Exposure to significant amounts of smog has stunted children’s lung growth, according to a 2000 study that monitored levels of major pollutants in a dozen Southern California communities between 1993 and 2000, while carefully following the respiratory health of more than 3,000 students. The air pollution effects were most evident in the children followed from ages 10 to 14. On average, over the four years, the lung function growth rate of children in the most polluted community was about 10 percent lower than that of children in the least polluted community. Children with decreased lung function may be more susceptible to respiratory disease and may be more likely to have chronic respiratory problems as adults.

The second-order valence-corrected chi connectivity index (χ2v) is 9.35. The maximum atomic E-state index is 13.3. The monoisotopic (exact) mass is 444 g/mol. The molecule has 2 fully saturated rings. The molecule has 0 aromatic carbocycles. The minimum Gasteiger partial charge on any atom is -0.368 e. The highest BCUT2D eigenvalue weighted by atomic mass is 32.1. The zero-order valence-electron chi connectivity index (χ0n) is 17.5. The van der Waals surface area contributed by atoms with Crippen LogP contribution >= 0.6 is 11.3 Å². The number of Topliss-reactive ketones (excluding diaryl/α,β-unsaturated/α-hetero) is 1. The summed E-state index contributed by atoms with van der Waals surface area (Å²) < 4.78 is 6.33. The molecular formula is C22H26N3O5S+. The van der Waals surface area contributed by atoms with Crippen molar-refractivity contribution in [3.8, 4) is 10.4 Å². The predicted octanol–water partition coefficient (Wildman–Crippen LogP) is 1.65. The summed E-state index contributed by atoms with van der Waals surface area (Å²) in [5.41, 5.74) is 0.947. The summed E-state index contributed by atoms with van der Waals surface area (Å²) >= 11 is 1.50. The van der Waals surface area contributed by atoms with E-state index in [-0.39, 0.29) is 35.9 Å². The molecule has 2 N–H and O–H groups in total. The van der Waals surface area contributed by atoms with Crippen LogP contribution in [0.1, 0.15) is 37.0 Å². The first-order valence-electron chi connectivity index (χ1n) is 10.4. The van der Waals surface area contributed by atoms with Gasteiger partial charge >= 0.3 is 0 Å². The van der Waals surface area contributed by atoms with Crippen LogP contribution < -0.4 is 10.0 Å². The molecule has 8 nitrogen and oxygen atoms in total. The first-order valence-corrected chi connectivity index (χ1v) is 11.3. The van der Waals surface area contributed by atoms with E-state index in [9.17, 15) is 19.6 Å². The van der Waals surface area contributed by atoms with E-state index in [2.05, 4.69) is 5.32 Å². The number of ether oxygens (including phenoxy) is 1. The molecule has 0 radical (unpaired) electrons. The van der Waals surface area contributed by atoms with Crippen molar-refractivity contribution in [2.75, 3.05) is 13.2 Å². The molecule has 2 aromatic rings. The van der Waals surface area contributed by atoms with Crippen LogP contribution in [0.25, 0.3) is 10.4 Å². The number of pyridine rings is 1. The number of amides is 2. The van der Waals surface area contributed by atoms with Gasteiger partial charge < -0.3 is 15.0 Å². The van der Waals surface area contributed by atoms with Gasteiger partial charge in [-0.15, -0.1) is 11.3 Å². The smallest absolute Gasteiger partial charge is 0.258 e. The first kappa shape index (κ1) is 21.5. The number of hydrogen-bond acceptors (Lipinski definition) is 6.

Smog has caused higher rates of asthma in children in many cities. This has mad asthma an environmental justice issue because children in impoverished neighborhoods are more likely to have asthma because there is more pollution in these areas.
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